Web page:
In the practice of the present invention, the aqueous dispersion formed comprises effectively dispersed calcium carbonate and zinc and/or lead sulfide particulates preferably in brine. The total concentration of dispersed zinc and/or lead sulfide particulates is at least 1 ppm, but generally ranges between about 2 ppm to about 200 ppm combined, and especially from about 5 to 20 ppm.
The inhibitor composition may be added to the flush water injection system at the suction of the injection pump, suction additive tank, water makeup supply line, or any other suitable location as is known in the art.
The present invention is illustrated by way of the following examples:
Turbidity measurements are made using a HACH Ratio/XR Turbidimeter which is a laboratory nephelometer capable of measuring turbidities up to 1,999 nephelometric turbidity units (NTU). Basically, a beam of light is directed through the test samples and detectors are place to measure 90° light scatter, the forward scattering light and the transmitted light. A larger NTU reading indicates a more effective dispersion.
A phosphonate CaCO3 inhibitor compound was prepared in a glass-lined reactor equipped with an overhead condenser. An aqueous solution of phosporous acid (39.2 g) was charged into the reactor. The solution was 65-70 percent by weight acid and was adjusted with water or concentrated acid as desired. The vessel was cooled by a water jacket and 13.1 g of 84 wt % of hexamethylenediamine in water was slowly added. An exotherm increased the reaction temperature to 80° C. and the reaction was maintained at this temperature until all the amine was added. Next, 5.38 g of 36 % HCl was added and the reaction temperature was raised to 90° C. Formaldehyde (16.6 g) was added and the reaction was refluxed at about 103° C. for 2 hours. The product contained less than about 269 mg/1 formaldehyde. If an excess of this component was present, the reaction was continued for an additional 0.5 hour. The reaction effluent was cooled to 50° C. and 21.7 g NaOH (50 % solution) was added. The neutralized product was mixed for 15 minutes. The mixture was filtered through a sparkler filter so that the final product is clear (ASTM color index of 3 maximum).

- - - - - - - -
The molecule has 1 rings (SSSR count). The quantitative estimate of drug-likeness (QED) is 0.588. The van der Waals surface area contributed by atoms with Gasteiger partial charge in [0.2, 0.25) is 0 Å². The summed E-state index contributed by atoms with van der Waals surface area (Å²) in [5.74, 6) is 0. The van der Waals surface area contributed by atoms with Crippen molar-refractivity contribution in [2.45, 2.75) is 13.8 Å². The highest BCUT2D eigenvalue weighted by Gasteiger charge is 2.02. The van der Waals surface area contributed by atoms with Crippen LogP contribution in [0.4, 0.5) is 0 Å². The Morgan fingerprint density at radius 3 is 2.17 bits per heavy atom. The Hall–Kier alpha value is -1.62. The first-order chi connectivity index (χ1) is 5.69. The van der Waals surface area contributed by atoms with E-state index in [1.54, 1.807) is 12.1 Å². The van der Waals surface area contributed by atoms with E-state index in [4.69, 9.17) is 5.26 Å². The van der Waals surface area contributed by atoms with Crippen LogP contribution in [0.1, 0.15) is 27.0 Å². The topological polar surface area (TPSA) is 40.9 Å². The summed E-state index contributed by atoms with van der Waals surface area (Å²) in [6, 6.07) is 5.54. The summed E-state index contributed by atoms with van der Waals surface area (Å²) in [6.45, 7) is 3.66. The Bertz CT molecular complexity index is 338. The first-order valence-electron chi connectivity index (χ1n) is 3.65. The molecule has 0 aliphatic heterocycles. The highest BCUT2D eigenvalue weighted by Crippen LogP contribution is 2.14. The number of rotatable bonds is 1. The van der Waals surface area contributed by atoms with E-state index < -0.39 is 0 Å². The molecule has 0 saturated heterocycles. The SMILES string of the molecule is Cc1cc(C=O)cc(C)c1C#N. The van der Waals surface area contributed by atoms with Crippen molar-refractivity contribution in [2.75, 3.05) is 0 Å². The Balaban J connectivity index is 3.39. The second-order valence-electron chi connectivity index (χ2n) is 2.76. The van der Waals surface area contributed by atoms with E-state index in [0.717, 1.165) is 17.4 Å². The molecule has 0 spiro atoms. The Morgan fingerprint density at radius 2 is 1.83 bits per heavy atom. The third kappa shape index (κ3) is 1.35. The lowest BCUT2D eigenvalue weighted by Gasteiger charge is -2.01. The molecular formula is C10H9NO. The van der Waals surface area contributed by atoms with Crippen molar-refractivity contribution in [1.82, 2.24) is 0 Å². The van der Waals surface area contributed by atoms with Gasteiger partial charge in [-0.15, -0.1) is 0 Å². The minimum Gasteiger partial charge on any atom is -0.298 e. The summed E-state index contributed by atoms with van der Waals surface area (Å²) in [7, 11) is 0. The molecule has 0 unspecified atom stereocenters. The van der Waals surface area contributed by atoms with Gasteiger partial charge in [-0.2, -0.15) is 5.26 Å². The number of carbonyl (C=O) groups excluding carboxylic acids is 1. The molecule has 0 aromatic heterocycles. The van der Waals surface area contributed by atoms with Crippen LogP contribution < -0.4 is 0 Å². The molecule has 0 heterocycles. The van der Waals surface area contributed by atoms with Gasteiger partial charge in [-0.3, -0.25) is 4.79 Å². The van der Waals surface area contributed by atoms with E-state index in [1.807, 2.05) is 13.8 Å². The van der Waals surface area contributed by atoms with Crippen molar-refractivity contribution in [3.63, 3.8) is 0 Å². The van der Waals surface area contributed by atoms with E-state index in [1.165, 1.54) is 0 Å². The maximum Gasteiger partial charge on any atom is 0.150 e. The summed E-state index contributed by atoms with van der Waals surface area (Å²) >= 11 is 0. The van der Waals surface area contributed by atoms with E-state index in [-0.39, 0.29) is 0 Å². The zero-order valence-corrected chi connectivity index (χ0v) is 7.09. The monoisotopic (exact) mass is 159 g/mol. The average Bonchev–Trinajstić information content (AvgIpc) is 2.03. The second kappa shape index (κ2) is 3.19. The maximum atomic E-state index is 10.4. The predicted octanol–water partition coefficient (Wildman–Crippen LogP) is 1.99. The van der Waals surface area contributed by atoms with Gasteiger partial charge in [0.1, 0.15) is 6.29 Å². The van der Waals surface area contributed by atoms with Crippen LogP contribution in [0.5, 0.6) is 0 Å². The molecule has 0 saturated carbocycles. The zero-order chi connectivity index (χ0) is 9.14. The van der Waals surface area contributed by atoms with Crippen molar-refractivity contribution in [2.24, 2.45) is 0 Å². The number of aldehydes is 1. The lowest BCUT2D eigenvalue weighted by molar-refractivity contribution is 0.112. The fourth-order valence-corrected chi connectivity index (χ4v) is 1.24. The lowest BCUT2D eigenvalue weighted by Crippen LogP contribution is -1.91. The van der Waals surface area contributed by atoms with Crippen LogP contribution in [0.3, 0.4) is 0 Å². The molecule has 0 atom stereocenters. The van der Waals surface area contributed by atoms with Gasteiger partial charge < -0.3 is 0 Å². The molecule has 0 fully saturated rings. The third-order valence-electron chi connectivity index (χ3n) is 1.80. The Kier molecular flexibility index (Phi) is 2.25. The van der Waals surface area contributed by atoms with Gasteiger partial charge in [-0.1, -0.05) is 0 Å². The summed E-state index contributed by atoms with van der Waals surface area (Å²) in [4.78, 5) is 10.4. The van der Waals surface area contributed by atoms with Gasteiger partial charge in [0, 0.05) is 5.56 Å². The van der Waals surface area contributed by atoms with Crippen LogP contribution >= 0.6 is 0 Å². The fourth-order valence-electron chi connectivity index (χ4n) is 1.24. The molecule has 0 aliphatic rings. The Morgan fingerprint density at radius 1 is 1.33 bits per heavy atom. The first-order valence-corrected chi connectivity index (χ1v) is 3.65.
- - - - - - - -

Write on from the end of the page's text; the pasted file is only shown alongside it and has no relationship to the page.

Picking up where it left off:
Several known zinc sulfide inhibitor/dispersants were screened for activity in brine, specifically, a brine present in the Williston Basin well sites in N.D. For the tests, a simulated brine comprising 45,000 mg/l Ca+2, 3,100 mg/l Mg+2, 84,000 mg/l Na and 218,000 mg/l Cl. was prepared. The brine had a pH 5.8 and a conductivity of 316,000 μMhos.